- Foggy Landscape Time of Day
- Foggy Landscape Camera Location
- Take Control of Camera Settings
- Displaying a Foggy Landscape Image
- Recommended Photography Gear
- 4 Keys to Great Landscape Photography
- 5 Unique Landscape Photography Ideas to Try
- 5 abstract Nature Photography Tips
Photo by panaramka via iStock
I’m hiking on a photo trek and come across the beautiful vista of a foggy mountain landscape. Or, I’m near a lake, the ocean, or some low-lying farmland.
As I take in the beauty, I’m considering how to turn this foggy landscape into a photographic image and what tips and tricks of foggy landscape photography I would employ.
Foggy landscape photography looks amazing when done well. How to keep the foggy landscape from coming out as though you were photographing inside of a cloud involves a few skills that we can learn or improve.
Table of Contents:
Foggy Landscape Time of Day
Photo by Steven_Kriemadis via iStock
The time of day and the time of year have a huge impact on your being able to capture foggy landscape images. Fog can happen at various times of the day, but a few rules of thumb can help us predict when a foggy landscape opportunity is more likely to happen.
Fog is basically a cloud on the ground. It forms when water vapor condenses around microscopic particles such as salt, dust, or smoke. Fog is thicker than mist and often forms when warm, moist air passes over a cooler surface.
Ideal times of day for a foggy landscape will occur more often in the early morning hours. The fog dissipates once the air heats up to a certain point, which is why morning traffic concerns over fog are over later in the morning when the sun heats up more.
You’re also much more likely to see a foggy landscape in Spring and Autumn than during Summer or Winter months. Weather conditions of the day before might set up the possible foggy conditions of the next day.
The National Weather Service YouTube channel has an informative video covering some basic science about fog. Have a look:
You can learn to predict favorable conditions for a foggy landscape. The morning after a cold front is ideal for looking for fog. Rain the day before means the ground is wet and cool. Wind speeds are typically lower behind a front, and the sky is usually clear. Air temperatures are also lower. Get out your camera!
Foggy Landscape Camera Location
Photo by Spondylotithesis via iStock
Camera location for a foggy landscape image begins with your area. Though fog forms in cities, grassy or tree-covered valleys or low-lying areas are fog magnets. So are locations with water nearby, such as a lakefront or near the ocean.
After being in an area for a while, you get a good idea of what areas are more prone to producing a foggy landscape opportunity. If you’re traveling to another place, a web search of weather patterns can yield lots of information. Including the word “fog” in your search parameters is a good tip.
Another consideration of camera location for capturing a foggy landscape photograph is where the sun is in relation to the camera position, though the difference can be subtle at times. The fog can appear different when the sun is behind you vs shooting into the direction of the sun. Sidelight creates yet another different appearance.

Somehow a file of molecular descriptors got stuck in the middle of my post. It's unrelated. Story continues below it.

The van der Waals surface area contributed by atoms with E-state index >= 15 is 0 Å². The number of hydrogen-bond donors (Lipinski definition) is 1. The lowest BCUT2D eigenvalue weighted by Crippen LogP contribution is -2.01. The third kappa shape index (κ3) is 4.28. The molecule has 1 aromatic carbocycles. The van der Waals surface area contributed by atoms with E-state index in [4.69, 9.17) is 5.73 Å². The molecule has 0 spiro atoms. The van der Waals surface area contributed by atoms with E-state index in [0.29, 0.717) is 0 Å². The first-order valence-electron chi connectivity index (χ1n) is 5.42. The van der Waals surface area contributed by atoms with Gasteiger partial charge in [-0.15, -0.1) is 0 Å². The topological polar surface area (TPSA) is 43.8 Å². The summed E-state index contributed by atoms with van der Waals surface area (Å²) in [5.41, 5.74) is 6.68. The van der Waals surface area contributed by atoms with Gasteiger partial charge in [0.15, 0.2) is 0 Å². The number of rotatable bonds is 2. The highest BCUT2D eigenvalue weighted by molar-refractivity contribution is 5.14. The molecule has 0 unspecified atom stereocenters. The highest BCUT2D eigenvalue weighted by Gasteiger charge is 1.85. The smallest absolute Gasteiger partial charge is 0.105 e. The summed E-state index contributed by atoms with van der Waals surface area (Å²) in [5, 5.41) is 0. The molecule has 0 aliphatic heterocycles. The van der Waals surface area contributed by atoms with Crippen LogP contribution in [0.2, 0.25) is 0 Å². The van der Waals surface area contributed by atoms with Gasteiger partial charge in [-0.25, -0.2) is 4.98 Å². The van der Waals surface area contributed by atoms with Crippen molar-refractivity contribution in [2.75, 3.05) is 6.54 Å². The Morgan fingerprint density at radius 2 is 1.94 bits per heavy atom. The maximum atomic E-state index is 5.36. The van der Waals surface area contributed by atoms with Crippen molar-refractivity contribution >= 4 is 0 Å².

One of the things you often see about lighting conditions for a foggy landscape is that the light can be very diffuse when actually in a foggy area. Even if it seems like you’re shooting down into a foggy landscape, your camera location could still be inside a bit of the fog, diffusing the light (and the focus).
Take Control of Camera Settings
Photo by mbbirdy via iStock
With all of the diffusing and lower contrast that shows up when photographing a foggy landscape, some of the fully automatic controls may need to be adjusted yourself. Autofocus is especially affected by fog, so focusing manually is preferred.
It’s also good practice to take control of the exposure settings. A moderate lens aperture is advantageous for increasing depth of field which can also assist with focus issues. A dense fog is naturally diffusing optically, so you usually have a fairly minimalist composition with a selective focus effect.
Shutter speeds can affect the appearance of the foggy landscape in the final image. If there’s any wind, the fog will move slightly. A fast shutter speed shows more of the fog itself, while a longer shutter speed creates a silky smooth effect. Either way can look amazing in a final printed image.
Displaying a Foggy Landscape Image
Now we’re at the point where we want to print and display our foggy landscape photography. What type or style of printing looks best for a foggy landscape image?
I find that two processes that end up with a textured finish will really accentuate a foggy mountain landscape or whatever other foggy landscape image you have: Canvas Prints and Velvet Fine Art Paper Prints. Both of these are available from the premium printing company Pure Art Printer.
We have several articles extolling the virtues of printing on canvas, so let’s look a little closer at the Velvet Fine Art Paper Prints from Pure Art Printer. These prints have a non-glare finish, being the very definition of a matte finish. It’s 310gsm bright white 100% cotton fiber fine art paper that is acid-free, lignin free, and has an archival rating of 100 years.
These papers have excellent color fidelity and a huge ink load threshold, whether in black and white or in color. Basically, if you can take it and then process it, this paper will show it perfectly.
Thus, a Velvet Fine Art paper print enlargement is one of the mediums for displaying your foggy landscape photography. Pure Art Printer has a fine reputation for printing excellence and also has outstanding customer service, so you'll be pleased all the way around, as I have been.
From start to finish, you can take total control of your foggy landscape photography opportunities to create a lasting and beautiful final image.